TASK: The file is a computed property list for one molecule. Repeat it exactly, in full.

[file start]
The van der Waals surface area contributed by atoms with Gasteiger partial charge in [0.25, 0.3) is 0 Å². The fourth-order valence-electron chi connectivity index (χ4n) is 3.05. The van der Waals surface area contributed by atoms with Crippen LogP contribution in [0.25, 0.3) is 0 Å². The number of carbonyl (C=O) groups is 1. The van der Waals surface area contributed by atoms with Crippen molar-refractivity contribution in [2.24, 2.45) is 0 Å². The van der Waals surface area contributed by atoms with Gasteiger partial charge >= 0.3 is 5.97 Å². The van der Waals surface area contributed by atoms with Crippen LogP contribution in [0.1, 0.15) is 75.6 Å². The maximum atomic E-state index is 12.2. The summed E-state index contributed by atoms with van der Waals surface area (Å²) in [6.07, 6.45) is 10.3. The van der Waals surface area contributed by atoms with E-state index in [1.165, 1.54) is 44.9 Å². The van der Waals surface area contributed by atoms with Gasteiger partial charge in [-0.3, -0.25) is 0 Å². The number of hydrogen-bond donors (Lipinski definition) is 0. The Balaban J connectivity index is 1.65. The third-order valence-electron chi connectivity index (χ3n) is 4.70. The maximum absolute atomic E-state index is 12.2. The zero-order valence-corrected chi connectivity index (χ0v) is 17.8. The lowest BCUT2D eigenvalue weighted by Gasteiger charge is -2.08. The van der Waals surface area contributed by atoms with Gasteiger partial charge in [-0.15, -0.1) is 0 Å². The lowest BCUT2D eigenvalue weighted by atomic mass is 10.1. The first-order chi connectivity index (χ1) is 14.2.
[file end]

The van der Waals surface area contributed by atoms with Gasteiger partial charge in [0.25, 0.3) is 0 Å². The fourth-order valence-electron chi connectivity index (χ4n) is 3.05. The van der Waals surface area contributed by atoms with Crippen LogP contribution in [0.25, 0.3) is 0 Å². The number of carbonyl (C=O) groups is 1. The van der Waals surface area contributed by atoms with Crippen molar-refractivity contribution in [2.24, 2.45) is 0 Å². The van der Waals surface area contributed by atoms with Gasteiger partial charge >= 0.3 is 5.97 Å². The van der Waals surface area contributed by atoms with Crippen LogP contribution in [0.1, 0.15) is 75.6 Å². The maximum atomic E-state index is 12.2. The summed E-state index contributed by atoms with van der Waals surface area (Å²) in [6.07, 6.45) is 10.3. The van der Waals surface area contributed by atoms with E-state index in [1.165, 1.54) is 44.9 Å². The van der Waals surface area contributed by atoms with Gasteiger partial charge in [-0.3, -0.25) is 0 Å². The number of hydrogen-bond donors (Lipinski definition) is 0. The Balaban J connectivity index is 1.65. The third-order valence-electron chi connectivity index (χ3n) is 4.70. The maximum absolute atomic E-state index is 12.2. The zero-order valence-corrected chi connectivity index (χ0v) is 17.8. The lowest BCUT2D eigenvalue weighted by Gasteiger charge is -2.08. The van der Waals surface area contributed by atoms with Gasteiger partial charge in [-0.15, -0.1) is 0 Å². The lowest BCUT2D eigenvalue weighted by atomic mass is 10.1. The first-order chi connectivity index (χ1) is 14.2.